Also, I think the Pictorial is a counterpoint for people who are exhausted from the glut of images that bombard them online. It’s refreshing to have something like a print publication to slow down the eye, and allow it to savour things.
Additionally, this is the same format that Bob used to present his work – and the work of other photographers – to the world. So, that’s cool and nostalgic and, ironically, very modern. It’s like the ascent of vinyl records over Mp3s.
Are most subscribers to the publication in the US, or does Physique Pictorial have global appeal?
Subscribers are coming from all corners of the globe. Our stockist keeps growing, especially in Australia and Europe.
Why does the work and the aesthetic of Bob Mizer have such enduring appeal?
So many people have deep personal experiences associated with Bob’s photographs. That’s probably because Bob shot his models in hundreds of different tableaux, so there was something for everyone in that regards. There’s also a kind of romanticism that pervades Bob’s images – a reminder of a time before Stonewall, when identity politics didn’t define people’s sexual experiences in such sharp distinction.
For myself, I feel a camaraderie when I look at these photographs – a comfort in knowing that there were men that came before me that liked to lift weights, show off their muscles to each other, and horse around as well. It’s a sense of belonging to the history of humanity that’s often hard for queer men to find for themselves. I think Mizer’s work does that.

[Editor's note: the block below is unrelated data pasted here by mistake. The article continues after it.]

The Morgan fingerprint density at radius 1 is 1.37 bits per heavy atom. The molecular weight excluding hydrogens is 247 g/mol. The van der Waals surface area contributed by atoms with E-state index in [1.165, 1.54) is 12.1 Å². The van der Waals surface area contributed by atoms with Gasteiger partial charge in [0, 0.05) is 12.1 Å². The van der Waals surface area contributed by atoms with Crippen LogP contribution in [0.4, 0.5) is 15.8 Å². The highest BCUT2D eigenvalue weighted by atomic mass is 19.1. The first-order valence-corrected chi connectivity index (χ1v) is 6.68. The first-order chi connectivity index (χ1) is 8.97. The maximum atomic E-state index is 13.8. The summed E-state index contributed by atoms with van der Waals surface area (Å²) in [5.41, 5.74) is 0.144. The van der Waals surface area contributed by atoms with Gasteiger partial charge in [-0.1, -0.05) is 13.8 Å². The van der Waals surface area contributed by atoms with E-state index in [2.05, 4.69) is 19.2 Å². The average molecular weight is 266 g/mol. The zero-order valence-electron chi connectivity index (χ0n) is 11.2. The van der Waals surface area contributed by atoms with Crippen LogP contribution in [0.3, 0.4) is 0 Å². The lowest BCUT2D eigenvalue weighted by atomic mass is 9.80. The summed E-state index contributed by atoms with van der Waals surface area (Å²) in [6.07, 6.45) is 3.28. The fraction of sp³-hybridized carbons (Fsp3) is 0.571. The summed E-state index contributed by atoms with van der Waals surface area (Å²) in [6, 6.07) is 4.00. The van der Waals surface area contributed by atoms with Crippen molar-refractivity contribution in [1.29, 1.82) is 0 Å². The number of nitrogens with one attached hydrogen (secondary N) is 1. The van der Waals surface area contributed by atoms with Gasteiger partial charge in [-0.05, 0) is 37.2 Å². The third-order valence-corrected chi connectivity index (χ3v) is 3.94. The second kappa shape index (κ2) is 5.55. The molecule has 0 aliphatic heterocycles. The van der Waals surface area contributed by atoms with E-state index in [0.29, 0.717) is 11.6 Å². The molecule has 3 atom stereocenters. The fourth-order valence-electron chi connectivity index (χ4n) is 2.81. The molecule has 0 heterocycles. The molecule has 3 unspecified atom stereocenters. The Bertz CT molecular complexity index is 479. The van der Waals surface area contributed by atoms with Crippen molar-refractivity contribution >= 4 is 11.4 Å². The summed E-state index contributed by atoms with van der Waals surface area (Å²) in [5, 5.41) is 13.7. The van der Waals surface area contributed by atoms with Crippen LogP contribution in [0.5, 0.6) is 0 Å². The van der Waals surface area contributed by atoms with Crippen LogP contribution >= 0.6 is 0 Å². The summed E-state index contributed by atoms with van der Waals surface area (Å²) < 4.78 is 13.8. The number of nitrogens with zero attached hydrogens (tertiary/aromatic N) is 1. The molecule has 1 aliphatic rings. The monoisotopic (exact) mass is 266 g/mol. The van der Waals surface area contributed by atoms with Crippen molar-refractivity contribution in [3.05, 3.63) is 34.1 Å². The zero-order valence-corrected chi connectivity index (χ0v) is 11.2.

Would you describe Physique Pictorial as erotica?
Physique Pictorial is about Art. Art can be very erotic, and erotic art can get you off – but that’s not its sole function. However, that is one of porn’s central functions.
The photographs we publish in the Pictorial are meant to stimulate but also move the viewer intellectually and emotionally. We keep that in mind as we curate the contemporary photographers we include in the quarterly, as in – ‘Does the photographer’s work function on more levels than just the erotic?’
What’s notable about the contemporary photographers featured in the relaunched Physique Pictorial?
The variety and the spectrum of emotion that each photographer’s work incites in the viewer.
The range of work moves from black and white to full colour, from the natural world to careful studio arrangements.
With each volume of the Pictorial we try to cover a wide swath of environment and humanity.
What does Physique Pictorial tell us about male sexuality in today’s world?
The magazine highlights how men continue to use photography to not only express who they are as artists, but discover for themselves new facets of their masculinity.
What do you hope that people feel when reading Physique Pictorial?
As our art director Frederick Woodruff often mentions – The Physique Pictorial is back to reassert the exact same question Bob toiled with his whole life: ‘What is it about masculinity that is so mysterious, beautiful and beguiling? Maybe I can answer that with my photographs.’ A great ambition.